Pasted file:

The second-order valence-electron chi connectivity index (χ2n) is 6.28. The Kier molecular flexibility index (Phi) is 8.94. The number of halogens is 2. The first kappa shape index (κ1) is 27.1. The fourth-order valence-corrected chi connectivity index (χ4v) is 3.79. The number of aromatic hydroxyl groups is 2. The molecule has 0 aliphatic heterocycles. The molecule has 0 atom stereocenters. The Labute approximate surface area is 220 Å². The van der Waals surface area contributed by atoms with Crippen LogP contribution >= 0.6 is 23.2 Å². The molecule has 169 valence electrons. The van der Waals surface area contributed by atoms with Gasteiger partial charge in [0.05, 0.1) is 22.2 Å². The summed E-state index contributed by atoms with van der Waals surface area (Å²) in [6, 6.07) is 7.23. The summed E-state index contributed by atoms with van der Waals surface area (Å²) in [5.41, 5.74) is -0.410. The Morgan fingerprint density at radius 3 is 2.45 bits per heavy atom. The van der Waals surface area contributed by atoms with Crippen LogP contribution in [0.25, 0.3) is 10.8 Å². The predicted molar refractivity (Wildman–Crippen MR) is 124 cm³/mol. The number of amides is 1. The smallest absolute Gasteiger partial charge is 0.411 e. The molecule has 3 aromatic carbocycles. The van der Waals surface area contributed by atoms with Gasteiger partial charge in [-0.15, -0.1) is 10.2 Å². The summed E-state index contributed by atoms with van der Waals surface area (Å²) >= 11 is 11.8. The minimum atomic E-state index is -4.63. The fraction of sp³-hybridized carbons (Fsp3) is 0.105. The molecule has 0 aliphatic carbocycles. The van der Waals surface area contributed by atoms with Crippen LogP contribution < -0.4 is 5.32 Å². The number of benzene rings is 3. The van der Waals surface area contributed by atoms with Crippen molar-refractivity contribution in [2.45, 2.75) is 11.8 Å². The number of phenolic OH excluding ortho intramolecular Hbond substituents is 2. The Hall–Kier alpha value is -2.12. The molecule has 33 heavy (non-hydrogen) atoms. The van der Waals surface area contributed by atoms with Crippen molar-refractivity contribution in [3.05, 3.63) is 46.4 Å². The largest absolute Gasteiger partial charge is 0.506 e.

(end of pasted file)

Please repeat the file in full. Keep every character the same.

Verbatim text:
The second-order valence-electron chi connectivity index (χ2n) is 6.28. The Kier molecular flexibility index (Phi) is 8.94. The number of halogens is 2. The first kappa shape index (κ1) is 27.1. The fourth-order valence-corrected chi connectivity index (χ4v) is 3.79. The number of aromatic hydroxyl groups is 2. The molecule has 0 aliphatic heterocycles. The molecule has 0 atom stereocenters. The Labute approximate surface area is 220 Å². The van der Waals surface area contributed by atoms with Crippen LogP contribution >= 0.6 is 23.2 Å². The molecule has 169 valence electrons. The van der Waals surface area contributed by atoms with Gasteiger partial charge in [0.05, 0.1) is 22.2 Å². The summed E-state index contributed by atoms with van der Waals surface area (Å²) in [6, 6.07) is 7.23. The summed E-state index contributed by atoms with van der Waals surface area (Å²) in [5.41, 5.74) is -0.410. The Morgan fingerprint density at radius 3 is 2.45 bits per heavy atom. The van der Waals surface area contributed by atoms with Crippen LogP contribution in [0.25, 0.3) is 10.8 Å². The predicted molar refractivity (Wildman–Crippen MR) is 124 cm³/mol. The number of amides is 1. The smallest absolute Gasteiger partial charge is 0.411 e. The molecule has 3 aromatic carbocycles. The van der Waals surface area contributed by atoms with Gasteiger partial charge in [-0.15, -0.1) is 10.2 Å². The summed E-state index contributed by atoms with van der Waals surface area (Å²) >= 11 is 11.8. The minimum atomic E-state index is -4.63. The fraction of sp³-hybridized carbons (Fsp3) is 0.105. The molecule has 0 aliphatic carbocycles. The van der Waals surface area contributed by atoms with Crippen LogP contribution < -0.4 is 5.32 Å². The number of benzene rings is 3. The van der Waals surface area contributed by atoms with Crippen molar-refractivity contribution in [2.45, 2.75) is 11.8 Å². The number of phenolic OH excluding ortho intramolecular Hbond substituents is 2. The Hall–Kier alpha value is -2.12. The molecule has 33 heavy (non-hydrogen) atoms. The van der Waals surface area contributed by atoms with Crippen molar-refractivity contribution in [3.05, 3.63) is 46.4 Å². The largest absolute Gasteiger partial charge is 0.506 e.